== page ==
The opponent in UM’s first two national championship games at the Orange Bowl Classic successfully pulled off a “fumblerooski” trick play. In 1984, Nebraska quarterback Turner Gill purposely fumbled and guard Dean Steinkuhler picked up the ball and rumbled 19 yards for its first touchdown in the Hurricanes’ 31-30 victory. In 1988, Oklahoma quarterback Charles Thompson deliberately fumbled and guard Mark Huston rambled 29 yards for a touchdown. But it wasn’t enough as Miami won 20-14.
THE BUTCH DAVIS ERA
Former UM assistant Butch Davis returned to Coral Gables following six seasons as an assistant coach with the Dallas Cowboys in January of 1995. By mid-October, Miami found itself with a 1-3 record, including a 0-1 mark in conference play, Miami regrouped and reeled off seven straight wins to finish the season with an 8-3 record. Junior middle linebacker Ray Lewis finished second in the balloting for the 1995 Butkus Award and was honored as a first-team All-American by the Associated Press.
3 for 300
The 1997 Hurricanes became the first team in the history of the program to put together three consecutive games of rushing for more than 300 yards. Miami accomplished the feat in wins over Boston College, Temple, and Arkansas State. In the thrilling, double-overtime victory over BC, running back Edgerrin James set what was then a Big East and University of Miami single-game rushing record with 271 yards in the 45-44 win.
Back to the Top
In 1998, the Hurricanes began their ascent back to the top of college football. A team that featured 71 sophomores and freshmen battled to a Big East Conference title showdown with Syracuse in the conference finale. Miami rebounded from a bitter defeat at Syracuse to ruin UCLA’s national title hopes in the regular-season finale. In a game that was originally scheduled to be played in the Orange Bowl on September 26 but was rescheduled for December 5 as Hurricane Georges set its sights on South Florida, Miami hosted the third-ranked Bruins and their 20-game winning streak. When Cade McNown’s “Hail Mary” pass fell through the back of the end zone as time expired, fans stormed the Orange Bowl field to celebrate UM’s dramatic 49-45 victory. The Hurricanes had sent notice to the college football world that the program was headed back in the right direction. Miami finished 1998 with a 9-3 mark and a No. 20 final ranking following a 46-23 dismantling of NC State in the Micron PC Bowl at nearby Pro Player Stadium.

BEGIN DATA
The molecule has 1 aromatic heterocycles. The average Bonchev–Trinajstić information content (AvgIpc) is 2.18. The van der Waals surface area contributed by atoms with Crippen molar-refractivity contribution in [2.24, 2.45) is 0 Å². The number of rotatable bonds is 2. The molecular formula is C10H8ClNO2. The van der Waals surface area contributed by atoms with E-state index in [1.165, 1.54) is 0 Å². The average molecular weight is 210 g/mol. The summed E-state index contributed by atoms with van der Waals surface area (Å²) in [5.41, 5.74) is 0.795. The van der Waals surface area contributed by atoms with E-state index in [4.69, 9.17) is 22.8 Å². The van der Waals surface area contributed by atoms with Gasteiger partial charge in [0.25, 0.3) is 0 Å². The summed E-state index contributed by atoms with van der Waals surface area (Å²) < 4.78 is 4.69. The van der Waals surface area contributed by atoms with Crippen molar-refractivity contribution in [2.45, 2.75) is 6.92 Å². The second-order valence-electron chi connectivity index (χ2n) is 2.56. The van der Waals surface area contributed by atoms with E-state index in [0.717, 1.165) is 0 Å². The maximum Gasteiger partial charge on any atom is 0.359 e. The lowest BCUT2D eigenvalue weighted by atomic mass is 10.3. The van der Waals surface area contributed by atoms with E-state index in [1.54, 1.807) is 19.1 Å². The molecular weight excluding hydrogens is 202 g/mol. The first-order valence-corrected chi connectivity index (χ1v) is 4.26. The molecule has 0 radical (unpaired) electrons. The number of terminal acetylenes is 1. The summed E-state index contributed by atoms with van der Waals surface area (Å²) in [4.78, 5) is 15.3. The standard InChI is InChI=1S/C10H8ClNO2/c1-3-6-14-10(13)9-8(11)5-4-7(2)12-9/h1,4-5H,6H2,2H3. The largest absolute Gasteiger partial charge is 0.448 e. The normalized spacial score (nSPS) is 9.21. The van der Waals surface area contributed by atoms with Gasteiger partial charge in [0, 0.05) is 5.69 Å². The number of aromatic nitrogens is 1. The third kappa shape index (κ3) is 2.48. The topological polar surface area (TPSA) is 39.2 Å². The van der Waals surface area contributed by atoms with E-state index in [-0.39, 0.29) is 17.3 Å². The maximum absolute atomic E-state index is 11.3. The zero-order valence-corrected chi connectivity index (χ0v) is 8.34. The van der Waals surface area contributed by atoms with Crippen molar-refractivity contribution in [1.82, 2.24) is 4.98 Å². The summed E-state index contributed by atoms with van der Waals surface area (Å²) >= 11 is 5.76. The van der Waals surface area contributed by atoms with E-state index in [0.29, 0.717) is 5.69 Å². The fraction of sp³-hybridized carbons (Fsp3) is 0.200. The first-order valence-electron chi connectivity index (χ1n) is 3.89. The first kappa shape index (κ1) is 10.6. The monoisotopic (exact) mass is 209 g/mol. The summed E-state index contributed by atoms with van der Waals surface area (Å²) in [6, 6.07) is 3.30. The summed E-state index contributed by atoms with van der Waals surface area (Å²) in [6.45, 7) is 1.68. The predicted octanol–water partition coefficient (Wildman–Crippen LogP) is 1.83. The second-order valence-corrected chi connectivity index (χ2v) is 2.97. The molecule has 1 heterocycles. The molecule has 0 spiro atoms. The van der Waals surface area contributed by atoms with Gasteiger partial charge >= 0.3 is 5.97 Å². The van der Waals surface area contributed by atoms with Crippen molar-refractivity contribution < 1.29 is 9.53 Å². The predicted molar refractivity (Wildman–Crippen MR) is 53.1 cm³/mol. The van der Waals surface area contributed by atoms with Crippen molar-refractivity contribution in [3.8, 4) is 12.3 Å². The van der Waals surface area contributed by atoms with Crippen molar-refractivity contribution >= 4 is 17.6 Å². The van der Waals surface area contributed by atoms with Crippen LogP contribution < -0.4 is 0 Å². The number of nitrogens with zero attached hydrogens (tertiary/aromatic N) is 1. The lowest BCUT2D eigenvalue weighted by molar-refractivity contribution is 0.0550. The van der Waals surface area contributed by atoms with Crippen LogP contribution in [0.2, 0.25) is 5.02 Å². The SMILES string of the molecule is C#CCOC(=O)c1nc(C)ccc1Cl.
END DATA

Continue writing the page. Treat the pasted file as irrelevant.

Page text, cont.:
Back on Top
The 2000 Hurricanes tallied big victories over top-ranked Florida State and No. 2-ranked Virginia Tech on their way to being acknowledged nationally as college football’s hottest team at season’s end, but were not given a chance to play for the national championship. UM laid an impressive 37-20 win on Florida in the Nokia Sugar Bowl to make a case for a fifth championship and setting the stage for another title run in 2001.
The Hurricanes produced the largest comeback in UM history at Boston College in 1999, erasing a 28-0 third quarter deficit to win, 31-28. That win provided UM with momentum as the Canes would win seven of their final eight games, the only loss coming to No. 2 Virginia Tech.
THE LARRY COKER ERA
Larry Coker was named as UM’s 19th head football coach on February 3, 2001. The 2001 season started with Coker facing coaching legend Joe Paterno and the Penn State Nittany Lions. A crowd of 109,313 — the largest ever for a Miami game — watched the Hurricanes open the season with a resounding statement. Miami raced to a 30-0 halftime lead on the way to a 33-7 victory before a national television audience. Quarterback Ken Dorsey orchestrated a 344-yard passing performance and the Hurricanes were stifling on defense in the victory.
“Break History and Make History”